A 74-year-old Vietnam War-era veteran who died in Marion, Indiana may have not had his remains claimed, but a group of strangers banded together to make sure his service to our country was not forgotten.
According to Task & Purpose, James Douglas Beavers was an orphan who never married or had children, but he dedicated his life to to the Army, first as a specialist and later as a member of the Reserves. He served much of his Cold War career in Berlin. He died in obscurity and was not found until five days after his death by a neighbor.
But a coroner's office ran information about his death on social media and in the local newspapers, hoping someone would come forward to claim Beavers' body and make funeral arrangements. No one ever did.
That's when David McComb, president of the funeral home, stepped up to honor this service member with a proper burial and military ceremony. The community responded, and 1,200 service members, law enforcement officials, veterans, and vet organization members came to pay their respects to a complete stranger.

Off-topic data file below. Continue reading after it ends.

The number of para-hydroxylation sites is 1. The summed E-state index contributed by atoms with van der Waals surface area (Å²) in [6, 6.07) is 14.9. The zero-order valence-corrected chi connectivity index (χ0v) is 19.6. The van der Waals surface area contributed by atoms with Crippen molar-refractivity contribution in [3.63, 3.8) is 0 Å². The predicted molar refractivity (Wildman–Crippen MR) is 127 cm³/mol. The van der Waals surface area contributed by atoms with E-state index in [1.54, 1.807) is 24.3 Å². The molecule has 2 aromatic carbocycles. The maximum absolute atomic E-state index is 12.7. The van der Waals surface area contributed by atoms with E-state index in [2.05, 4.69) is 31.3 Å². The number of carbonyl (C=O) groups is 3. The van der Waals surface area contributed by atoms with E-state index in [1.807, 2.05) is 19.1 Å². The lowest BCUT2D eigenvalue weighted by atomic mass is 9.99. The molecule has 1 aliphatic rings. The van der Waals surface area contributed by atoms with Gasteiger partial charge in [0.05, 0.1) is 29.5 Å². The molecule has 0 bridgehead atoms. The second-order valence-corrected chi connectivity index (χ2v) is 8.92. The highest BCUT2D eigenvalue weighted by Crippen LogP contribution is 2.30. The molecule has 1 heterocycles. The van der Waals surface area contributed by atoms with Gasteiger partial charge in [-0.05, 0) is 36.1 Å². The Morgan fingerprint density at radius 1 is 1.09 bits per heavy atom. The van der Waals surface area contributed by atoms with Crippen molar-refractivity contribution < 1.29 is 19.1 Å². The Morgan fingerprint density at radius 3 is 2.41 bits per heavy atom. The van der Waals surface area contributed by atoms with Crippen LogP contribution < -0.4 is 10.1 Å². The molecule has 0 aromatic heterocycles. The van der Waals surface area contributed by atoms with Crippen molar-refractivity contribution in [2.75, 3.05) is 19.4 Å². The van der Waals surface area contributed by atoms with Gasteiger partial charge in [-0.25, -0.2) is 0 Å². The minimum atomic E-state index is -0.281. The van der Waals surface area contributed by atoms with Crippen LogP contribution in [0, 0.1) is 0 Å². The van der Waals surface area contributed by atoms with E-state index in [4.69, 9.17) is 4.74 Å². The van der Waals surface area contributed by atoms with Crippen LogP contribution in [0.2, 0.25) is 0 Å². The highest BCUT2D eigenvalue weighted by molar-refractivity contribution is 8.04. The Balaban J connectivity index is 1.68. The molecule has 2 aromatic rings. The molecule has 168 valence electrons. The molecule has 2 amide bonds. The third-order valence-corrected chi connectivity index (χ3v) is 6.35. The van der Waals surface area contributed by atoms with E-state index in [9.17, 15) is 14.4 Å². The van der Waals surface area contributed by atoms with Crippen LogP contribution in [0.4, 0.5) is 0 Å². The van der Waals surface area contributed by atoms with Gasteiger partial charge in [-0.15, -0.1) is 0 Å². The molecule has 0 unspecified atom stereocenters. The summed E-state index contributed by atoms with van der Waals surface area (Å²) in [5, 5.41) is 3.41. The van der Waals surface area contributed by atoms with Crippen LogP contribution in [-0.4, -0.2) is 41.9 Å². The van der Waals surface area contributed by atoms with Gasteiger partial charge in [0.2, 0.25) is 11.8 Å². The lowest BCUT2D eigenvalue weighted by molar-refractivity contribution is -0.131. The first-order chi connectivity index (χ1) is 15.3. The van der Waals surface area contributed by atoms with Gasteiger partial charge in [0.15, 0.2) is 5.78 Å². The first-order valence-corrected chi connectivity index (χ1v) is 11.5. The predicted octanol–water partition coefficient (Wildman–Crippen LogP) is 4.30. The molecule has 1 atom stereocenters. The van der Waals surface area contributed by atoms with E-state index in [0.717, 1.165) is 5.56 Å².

Attendee Jeff Keeling commented, “I don’t think it matters if you’re a new or old veteran. We need to get behind our military. I don’t care what age; we need to show we care.”
The ceremony included a playing of "Taps" and a three-round volley salute.
Retired Air Force master sergeant Jimmy Urban said, “Maybe he carried around old wounds. A lot of those ghosts stay with you. Maybe he lost touch with old friends. Maybe he carried around a lot of pain and hurt from life. All we want is the respect of the American people. He shouldn’t have died alone like this. He deserved more respect than that. He’s not alone, and we’re not strangers. Anybody that served is a brother. He’s not alone anymore.”